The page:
Contagious maths, Part 5: Meet the researchers!

Marianne Freiberger, Julia Gog and Rachel Thomas Share this page

This content is the final part of our Contagious maths project. Click here to see the other parts.

We hope you've enjoyed having a chance in this series to explore epidemics and the mathematical models used to understand them. Finally, we thought you might like to hear more from Julia Gog, the disease modeller from the University of Cambridge who guided us through the series, and some of her colleagues, and find out what questions they are currently exploring in their own work. You can find out what Julia and her colleagues Petra Klepac, Maria Alegria Gutierrez and Desmond Lai from the University of Cambridge, are up to in the videos below. You can hear from more of Julia's colleagues in our podcast series On the mathematical frontline, and find out about their work in this collection of articles.

Julia Gog

Here's Julia, talking about an important question. Suppose you have a vaccine for a disease but only a limited number of vaccine doses. How would you choose the people to give the vaccine to? The answer involves mathematical, medical, as well as ethical considerations.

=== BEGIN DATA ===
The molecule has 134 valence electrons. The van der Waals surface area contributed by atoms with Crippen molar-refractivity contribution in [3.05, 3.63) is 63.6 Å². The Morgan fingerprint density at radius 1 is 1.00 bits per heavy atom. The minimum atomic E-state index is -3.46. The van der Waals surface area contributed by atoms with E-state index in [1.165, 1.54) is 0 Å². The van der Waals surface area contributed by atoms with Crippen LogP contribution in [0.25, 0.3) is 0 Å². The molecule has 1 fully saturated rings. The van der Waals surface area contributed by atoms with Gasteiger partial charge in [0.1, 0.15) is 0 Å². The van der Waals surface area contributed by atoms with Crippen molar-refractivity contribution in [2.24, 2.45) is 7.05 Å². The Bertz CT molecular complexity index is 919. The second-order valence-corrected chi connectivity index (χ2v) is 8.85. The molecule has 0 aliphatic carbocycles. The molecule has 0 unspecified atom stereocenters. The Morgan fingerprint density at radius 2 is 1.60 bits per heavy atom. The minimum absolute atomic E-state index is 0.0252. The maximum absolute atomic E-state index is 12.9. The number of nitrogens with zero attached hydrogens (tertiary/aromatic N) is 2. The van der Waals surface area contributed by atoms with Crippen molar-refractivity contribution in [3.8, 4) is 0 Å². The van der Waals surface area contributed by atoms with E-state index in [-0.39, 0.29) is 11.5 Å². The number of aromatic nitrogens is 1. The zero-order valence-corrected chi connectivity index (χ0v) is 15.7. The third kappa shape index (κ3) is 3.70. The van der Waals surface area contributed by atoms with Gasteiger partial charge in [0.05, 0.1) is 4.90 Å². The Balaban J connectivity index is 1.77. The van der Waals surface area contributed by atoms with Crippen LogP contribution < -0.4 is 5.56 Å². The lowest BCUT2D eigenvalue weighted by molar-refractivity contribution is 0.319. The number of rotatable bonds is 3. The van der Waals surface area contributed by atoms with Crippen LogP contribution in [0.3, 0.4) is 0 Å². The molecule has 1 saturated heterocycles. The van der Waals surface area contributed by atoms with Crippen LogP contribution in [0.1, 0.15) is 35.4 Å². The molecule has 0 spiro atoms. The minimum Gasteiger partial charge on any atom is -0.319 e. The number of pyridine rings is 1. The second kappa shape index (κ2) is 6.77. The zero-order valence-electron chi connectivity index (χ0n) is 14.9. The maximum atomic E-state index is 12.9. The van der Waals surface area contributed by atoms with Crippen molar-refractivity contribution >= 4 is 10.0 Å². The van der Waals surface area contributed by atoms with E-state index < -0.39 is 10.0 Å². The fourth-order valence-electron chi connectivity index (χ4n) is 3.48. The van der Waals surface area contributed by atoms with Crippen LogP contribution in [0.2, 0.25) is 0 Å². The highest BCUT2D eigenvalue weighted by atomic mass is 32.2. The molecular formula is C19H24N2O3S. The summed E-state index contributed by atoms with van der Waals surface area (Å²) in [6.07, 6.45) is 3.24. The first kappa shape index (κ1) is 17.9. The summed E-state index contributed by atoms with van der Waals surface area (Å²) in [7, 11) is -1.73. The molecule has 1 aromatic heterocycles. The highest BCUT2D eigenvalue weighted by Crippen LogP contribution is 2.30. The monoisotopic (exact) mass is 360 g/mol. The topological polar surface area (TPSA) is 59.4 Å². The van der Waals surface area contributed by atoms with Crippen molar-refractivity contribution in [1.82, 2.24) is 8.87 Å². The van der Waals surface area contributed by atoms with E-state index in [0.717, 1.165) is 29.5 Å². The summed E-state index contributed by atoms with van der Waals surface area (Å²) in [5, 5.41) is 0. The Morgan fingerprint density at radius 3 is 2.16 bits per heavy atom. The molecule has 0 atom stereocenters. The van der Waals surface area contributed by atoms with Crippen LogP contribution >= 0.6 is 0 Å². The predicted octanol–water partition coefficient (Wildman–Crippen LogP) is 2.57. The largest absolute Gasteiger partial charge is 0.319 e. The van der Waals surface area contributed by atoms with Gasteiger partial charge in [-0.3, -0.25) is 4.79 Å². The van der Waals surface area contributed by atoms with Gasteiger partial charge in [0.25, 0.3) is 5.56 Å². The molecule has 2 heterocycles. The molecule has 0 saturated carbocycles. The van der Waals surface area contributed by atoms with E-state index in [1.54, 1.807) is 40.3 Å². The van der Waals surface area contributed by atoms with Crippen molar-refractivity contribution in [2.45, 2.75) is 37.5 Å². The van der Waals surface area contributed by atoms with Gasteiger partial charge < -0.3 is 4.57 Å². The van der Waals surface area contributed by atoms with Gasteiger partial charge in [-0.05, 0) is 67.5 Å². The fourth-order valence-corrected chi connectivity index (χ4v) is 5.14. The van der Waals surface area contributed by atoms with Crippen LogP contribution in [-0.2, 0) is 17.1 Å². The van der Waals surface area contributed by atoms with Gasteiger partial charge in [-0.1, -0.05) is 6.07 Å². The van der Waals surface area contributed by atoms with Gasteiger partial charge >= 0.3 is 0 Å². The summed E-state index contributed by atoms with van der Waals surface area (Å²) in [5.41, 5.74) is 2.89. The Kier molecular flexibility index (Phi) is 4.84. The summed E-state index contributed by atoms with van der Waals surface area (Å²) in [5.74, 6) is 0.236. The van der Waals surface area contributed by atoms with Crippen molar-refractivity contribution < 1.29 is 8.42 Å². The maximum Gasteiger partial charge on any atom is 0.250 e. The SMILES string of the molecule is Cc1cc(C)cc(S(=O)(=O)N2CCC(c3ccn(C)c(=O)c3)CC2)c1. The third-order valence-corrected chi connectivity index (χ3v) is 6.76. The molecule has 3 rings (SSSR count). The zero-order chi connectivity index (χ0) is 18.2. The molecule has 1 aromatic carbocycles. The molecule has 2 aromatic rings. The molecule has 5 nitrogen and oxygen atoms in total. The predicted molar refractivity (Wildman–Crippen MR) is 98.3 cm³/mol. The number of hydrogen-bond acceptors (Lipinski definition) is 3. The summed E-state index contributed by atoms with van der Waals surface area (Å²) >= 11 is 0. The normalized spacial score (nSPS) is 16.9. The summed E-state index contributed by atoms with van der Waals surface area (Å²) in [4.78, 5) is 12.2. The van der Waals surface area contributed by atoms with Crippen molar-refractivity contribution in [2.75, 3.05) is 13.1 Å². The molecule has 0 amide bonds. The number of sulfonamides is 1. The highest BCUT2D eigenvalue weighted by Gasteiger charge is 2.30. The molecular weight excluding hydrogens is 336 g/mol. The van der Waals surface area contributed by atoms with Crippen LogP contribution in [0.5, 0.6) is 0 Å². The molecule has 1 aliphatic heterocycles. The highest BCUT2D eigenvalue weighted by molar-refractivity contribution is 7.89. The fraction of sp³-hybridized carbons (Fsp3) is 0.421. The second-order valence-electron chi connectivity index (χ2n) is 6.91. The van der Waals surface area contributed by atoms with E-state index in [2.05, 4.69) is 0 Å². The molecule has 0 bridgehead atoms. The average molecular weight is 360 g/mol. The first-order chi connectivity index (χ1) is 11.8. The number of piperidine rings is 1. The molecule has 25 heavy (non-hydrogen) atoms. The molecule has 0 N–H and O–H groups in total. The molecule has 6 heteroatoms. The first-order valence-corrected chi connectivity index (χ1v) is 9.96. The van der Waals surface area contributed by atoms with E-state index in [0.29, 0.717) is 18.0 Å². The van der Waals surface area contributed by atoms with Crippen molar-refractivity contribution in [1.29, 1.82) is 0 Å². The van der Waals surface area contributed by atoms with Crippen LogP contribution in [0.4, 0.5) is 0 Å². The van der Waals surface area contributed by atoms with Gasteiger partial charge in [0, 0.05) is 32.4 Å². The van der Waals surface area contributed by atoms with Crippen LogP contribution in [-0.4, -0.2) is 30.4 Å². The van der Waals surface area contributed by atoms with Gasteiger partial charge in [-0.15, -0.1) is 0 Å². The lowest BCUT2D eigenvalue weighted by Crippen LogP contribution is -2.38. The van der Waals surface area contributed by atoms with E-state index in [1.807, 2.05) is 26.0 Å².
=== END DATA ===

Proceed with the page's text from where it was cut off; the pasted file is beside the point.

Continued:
Petra Klepac

Here is Dr Petra Klepac, a researcher at the University of Cambridge. She talks about a fascinating citizen science project called Contagion! The BBC Four Pandemic that was designed to figure out people's contact patterns — because in order to assess how an epidemic is likely to spread you need to have an idea of who meets who.

Maria Alegria Gutierrez

Next is Maria Alegria Gutierrez, a PhD student at the University of Cambridge, talking about her work investigating how viruses change over time.

Desmond Lai

And finally, here is Desmond Lai, also a PhD student at the University of Cambridge, talking about his work exploring how the immunity someone may have gained to a disease can lessen over time.

These Contagious Maths resources were developed and written by Julia Gog and the MMP team, including both NRICH and Plus, and funded by the Royal Society’s Rosalind Franklin Award 2020. We have tailored these resources for ages 11-14 on NRICH, and for older students and wider audiences on Plus.